University of Worcester project secures HEFCE Postgraduate Support Scheme funding
An innovative new scheme to help graduates into the world of work is being launched at the University of Worcester, thanks to more than £600,000 of funding from the Higher Education Funding Council for England (HEFCE).
Graduates will have the opportunity to combine a paid work placement with a taught Postgraduate Diploma in Leadership and Management, leading to an Executive MBA, with university fees being covered by a bursary.
The scheme, run in partnership with Herefordshire and Worcestershire Chamber of Commerce and The Leadership Trust, is aimed at graduates of all disciplines and people with business experience, who want to specialise in business development, innovation and leadership.
The University is especially keen to attract people from lower socio-economic backgrounds, low participation neighbourhoods and with disabilities. Students will benefit from professional mentoring and coaching and have the opportunity to develop their own business ideas, with the HEFCE funding enabling the best of these to be supported to market.
Alongside their studies, participants will either take a paid work placement, already be in paid work, or be funded to develop their own business start-up. Some maintenance bursaries are also available to help with living costs.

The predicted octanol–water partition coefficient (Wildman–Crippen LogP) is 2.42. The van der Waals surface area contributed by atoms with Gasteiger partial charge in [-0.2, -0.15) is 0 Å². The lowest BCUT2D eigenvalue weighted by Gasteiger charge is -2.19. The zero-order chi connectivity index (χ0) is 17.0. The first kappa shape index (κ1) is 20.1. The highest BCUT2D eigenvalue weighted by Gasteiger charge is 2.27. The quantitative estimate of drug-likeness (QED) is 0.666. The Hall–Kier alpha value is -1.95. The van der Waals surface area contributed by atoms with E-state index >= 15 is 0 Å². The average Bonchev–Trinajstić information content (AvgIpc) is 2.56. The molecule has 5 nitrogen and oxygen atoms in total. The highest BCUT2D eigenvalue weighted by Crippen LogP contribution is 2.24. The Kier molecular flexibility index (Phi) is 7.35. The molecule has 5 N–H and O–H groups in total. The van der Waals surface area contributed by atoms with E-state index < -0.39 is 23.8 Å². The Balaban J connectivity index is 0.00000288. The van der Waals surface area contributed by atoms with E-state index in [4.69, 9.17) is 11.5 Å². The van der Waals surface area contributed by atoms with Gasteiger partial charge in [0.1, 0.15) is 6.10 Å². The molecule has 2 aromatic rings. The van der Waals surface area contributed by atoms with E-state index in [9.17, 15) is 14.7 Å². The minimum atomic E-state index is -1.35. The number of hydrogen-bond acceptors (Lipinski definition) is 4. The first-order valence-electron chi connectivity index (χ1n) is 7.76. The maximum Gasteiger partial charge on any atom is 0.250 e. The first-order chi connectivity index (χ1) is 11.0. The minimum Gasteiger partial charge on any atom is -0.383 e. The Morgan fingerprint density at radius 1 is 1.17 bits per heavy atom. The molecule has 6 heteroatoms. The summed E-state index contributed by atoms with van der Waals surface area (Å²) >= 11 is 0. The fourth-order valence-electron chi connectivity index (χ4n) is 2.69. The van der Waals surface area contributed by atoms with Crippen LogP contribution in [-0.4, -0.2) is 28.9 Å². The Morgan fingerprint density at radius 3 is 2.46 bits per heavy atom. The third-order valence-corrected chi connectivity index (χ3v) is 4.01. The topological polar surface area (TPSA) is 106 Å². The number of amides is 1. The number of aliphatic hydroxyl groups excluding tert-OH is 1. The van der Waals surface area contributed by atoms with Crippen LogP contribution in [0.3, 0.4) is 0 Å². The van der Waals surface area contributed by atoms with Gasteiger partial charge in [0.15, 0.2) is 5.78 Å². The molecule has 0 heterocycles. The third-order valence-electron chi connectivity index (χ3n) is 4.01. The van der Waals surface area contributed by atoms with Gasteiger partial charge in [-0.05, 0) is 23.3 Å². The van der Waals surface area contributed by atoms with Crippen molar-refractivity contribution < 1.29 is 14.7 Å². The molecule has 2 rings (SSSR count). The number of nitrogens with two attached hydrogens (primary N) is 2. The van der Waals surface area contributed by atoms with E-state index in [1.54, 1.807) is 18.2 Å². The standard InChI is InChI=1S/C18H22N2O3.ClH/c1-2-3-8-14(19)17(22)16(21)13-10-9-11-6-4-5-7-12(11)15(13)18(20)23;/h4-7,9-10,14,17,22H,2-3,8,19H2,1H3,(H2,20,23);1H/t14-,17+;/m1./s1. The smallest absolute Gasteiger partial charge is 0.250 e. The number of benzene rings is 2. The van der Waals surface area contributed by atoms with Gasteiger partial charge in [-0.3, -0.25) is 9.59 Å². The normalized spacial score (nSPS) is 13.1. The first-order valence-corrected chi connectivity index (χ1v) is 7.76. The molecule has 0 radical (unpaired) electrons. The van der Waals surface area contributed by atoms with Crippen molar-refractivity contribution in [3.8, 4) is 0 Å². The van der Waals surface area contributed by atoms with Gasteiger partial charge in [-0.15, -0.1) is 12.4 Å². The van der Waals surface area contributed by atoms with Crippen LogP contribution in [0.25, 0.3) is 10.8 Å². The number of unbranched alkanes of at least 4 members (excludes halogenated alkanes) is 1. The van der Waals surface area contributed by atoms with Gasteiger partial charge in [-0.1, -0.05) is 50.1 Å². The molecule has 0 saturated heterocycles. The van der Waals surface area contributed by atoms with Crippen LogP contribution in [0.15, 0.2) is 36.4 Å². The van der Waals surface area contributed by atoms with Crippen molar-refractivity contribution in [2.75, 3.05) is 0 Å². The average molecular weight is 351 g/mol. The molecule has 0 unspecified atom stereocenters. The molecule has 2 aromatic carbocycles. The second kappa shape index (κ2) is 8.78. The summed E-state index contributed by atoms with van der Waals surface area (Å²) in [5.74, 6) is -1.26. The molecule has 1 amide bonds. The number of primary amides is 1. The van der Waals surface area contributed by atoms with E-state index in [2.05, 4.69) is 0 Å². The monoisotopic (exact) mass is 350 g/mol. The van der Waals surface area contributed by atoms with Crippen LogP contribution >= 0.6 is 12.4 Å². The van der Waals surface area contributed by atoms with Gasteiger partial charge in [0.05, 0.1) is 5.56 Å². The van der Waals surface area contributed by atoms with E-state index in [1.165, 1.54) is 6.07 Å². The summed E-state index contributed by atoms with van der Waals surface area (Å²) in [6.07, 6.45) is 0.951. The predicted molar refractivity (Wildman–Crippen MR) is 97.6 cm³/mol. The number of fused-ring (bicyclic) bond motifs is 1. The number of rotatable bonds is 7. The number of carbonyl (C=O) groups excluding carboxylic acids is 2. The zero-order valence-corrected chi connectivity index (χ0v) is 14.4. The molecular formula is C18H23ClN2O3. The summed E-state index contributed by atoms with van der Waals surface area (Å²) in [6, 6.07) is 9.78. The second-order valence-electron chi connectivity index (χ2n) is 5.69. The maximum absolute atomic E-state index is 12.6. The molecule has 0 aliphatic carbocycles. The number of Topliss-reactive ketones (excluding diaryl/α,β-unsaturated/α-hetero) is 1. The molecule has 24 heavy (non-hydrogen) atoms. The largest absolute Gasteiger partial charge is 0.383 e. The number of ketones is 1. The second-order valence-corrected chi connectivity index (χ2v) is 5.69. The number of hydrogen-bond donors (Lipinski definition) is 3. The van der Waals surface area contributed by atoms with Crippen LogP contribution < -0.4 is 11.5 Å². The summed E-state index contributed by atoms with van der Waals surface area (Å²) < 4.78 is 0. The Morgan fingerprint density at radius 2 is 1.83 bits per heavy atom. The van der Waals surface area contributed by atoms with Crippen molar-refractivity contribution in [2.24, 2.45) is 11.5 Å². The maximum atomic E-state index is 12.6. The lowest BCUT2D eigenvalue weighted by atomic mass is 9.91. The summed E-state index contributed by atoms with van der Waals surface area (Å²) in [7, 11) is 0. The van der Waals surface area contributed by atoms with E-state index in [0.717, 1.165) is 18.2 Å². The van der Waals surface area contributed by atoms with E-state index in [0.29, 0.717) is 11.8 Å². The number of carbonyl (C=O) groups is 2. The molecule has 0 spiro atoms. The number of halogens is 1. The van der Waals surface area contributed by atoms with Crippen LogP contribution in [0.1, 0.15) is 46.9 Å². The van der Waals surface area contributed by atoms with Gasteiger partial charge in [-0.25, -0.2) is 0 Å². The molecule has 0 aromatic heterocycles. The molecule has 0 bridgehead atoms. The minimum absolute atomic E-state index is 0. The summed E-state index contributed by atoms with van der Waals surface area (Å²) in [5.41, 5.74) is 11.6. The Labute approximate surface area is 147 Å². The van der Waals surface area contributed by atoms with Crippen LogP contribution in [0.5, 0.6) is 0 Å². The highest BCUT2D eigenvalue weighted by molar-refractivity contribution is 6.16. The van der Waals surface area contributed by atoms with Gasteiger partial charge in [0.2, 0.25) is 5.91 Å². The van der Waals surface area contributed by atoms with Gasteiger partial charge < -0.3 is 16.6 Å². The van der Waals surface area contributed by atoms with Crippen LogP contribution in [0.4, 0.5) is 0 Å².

Professor Geoffrey Elliott, Director of Strategic Partnerships at the University of Worcester, says: “This is a new and exciting opportunity to gain a prestigious business qualification whilst doing paid work, and without incurring any tuition fees.
“The University of Worcester has a national reputation for its innovative ‘Earn as you Learn’ opportunities, and this course will undoubtedly help to support economic growth in Herefordshire, Worcestershire and the surrounding area through the graduate talent and start-up businesses it creates.”
The project is one of twenty to benefit from HEFCE’s Postgraduate Support Scheme, a £25 million programme to test models for supporting progression into taught postgraduate courses in England.
The scheme aims to ensure the continued success of taught postgraduate education by working with universities and employers to enable participation from students who may not otherwise progress to this level.
All projects were recommended by a panel chaired by Professor Chris Brink, Vice-Chancellor of Newcastle University, and including members of HEFCE’s Strategic Advisory Committees, as well as representatives from the UK Council for Graduate Education and the National Union of Students.
Full details of the scheme are available on the HEFCE website: www.hefce.ac.uk